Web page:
Every time I post about the variations priests impose by their own self-centered authority on the celebration of sacraments, and the confusion it causes members of the faithful, questions multiply in my inbox.
"But Father! But Father!", some say. "This happened to me! Was it valid?"
My heart goes out to these people.
Catholics have the right to expect what the Church establishes as the rites of sacraments, especially in the form of the sacraments.
From a reader:
I have read about this on your blog, but this has never happened to me before.
The other day, I went to confession. I proceeded as normally and listened to the priest’s advice after confession. I made an Act of Contrition and then the priest said something so quickly, which ended ‘in the name of the Father and of the Son and of the Holy Spirit, Amen’ and then asked me to say a prayer for my penance. I was so doubtful about what he had said – partly because it was so quick, partly because I didn’t understand it – that I followed your advice and asked him to repeat the absolution. Then, the priest said ‘I absolve all your sins in the name of the Father and of the Son and of the Holy Spirit, Amen.’
I really wanted to ask again, since I know that the minimum correct form is ‘I absolve you of your sins etc.’, but I was actually so disorientated and confused by now – and did not want to cause offence – I just said thank you and left.
I would just throw in that the priest was not of my nationality and there were clearly some language issues.
I had really want to communicate at Mass, so after this confession I did so, but I had serious doubts about it.
Please could you answer, on balance, was my confession likely to have been valid? Did I do the right thing, with my doubts, in receiving holy communion? If I determine it probably was not valid, will I have to make the same confession again?
From what you wrote, it seems to me that the absolution was valid. I wouldn’t fret about that. I think you were okay in going to Communion. Avoid going to Communion when you know you are in the state of sin. In this case you had better than strong reason to believe that you were in the state of grace! Also, I do not think you have to make a confession of those sins again.
I want to add that just because you didn’t hear everything the priest said, that doesn’t mean he didn’t say it properly. Give the priest the benefit of the doubt in these situations. This wasn’t one of those blatant cases where the priest goes on his own little adventure to the zoo and winds up doing something obviously invalid.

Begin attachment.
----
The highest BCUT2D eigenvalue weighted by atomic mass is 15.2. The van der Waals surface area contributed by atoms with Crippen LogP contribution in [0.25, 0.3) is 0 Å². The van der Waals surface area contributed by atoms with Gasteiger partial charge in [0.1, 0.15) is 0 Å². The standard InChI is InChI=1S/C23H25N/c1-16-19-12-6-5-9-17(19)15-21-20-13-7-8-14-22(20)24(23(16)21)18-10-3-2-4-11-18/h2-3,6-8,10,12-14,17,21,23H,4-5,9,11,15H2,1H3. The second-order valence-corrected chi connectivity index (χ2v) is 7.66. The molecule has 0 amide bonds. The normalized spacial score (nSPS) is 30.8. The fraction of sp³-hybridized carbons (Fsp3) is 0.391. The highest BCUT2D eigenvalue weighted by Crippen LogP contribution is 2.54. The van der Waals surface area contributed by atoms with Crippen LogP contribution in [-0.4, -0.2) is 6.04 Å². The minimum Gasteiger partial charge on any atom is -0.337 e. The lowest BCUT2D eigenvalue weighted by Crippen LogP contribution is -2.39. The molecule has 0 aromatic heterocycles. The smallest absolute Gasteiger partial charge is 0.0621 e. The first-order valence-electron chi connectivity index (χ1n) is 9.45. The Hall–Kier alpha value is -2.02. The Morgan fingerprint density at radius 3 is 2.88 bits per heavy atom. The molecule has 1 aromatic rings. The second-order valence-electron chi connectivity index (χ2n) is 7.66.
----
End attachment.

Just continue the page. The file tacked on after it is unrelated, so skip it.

Also, and this may be part of your point, you don’t always have to hear or understand everything for sacraments to be valid.
On the other hand, priests should do their best to be clear in the celebration of sacraments so that people never have to doubt for a moment that what they just experienced was licit and valid.
If the priest is having problems because of the language, then I would go – discretely – to talk to the pastor of the parish and explain your experience, not in a mean way, but an informative way. Perhaps all this needs is a two minute conversation between the pastor and the priest to clarify that, "In this parish, we use the words in the book… and here they are."
To priests and bishop who are reading this… and there are a lot of you… this doesn’t have to be hard.
Make it clear to people that you take what you are doing seriously. Do not give scandal to people. Do not provoke doubts. They are particularly sensitive in the sacrament of penance.
Say it correctly in the vernacular or in Latin.
From a priest reader:
I have gone to Confession in [different Western languages] to Indian priests and I have experienced on many – the majority – of occasions that they do not say the words of absolution. Instead there is often a sort of flowery prayer ending with the words "and so Jesus forgives you" or "God forgives you."
I think the problem is often that they do not know the formula. If corrected, it becomes clear that they do not know the form. I’ve tried telling it to them, but that doesn’t go over to well.
A fair number of the Indian priests serving in the U.S. are not even of the Latin rite, they’re Syro-Malabar – some have not celebrated a Roman Mass before coming here, thus they import from what they know, or they make it up as they go along.
It has come to the point that I avoid going to Indian priests for confession. Also, some priests may not know the form in English or Latin – perhaps a nice gift for parishes/priests would be a nicely framed card for the confessional with the necessary prayers.
An excellent suggestion! I would say in Latin and English in the newer and older forms!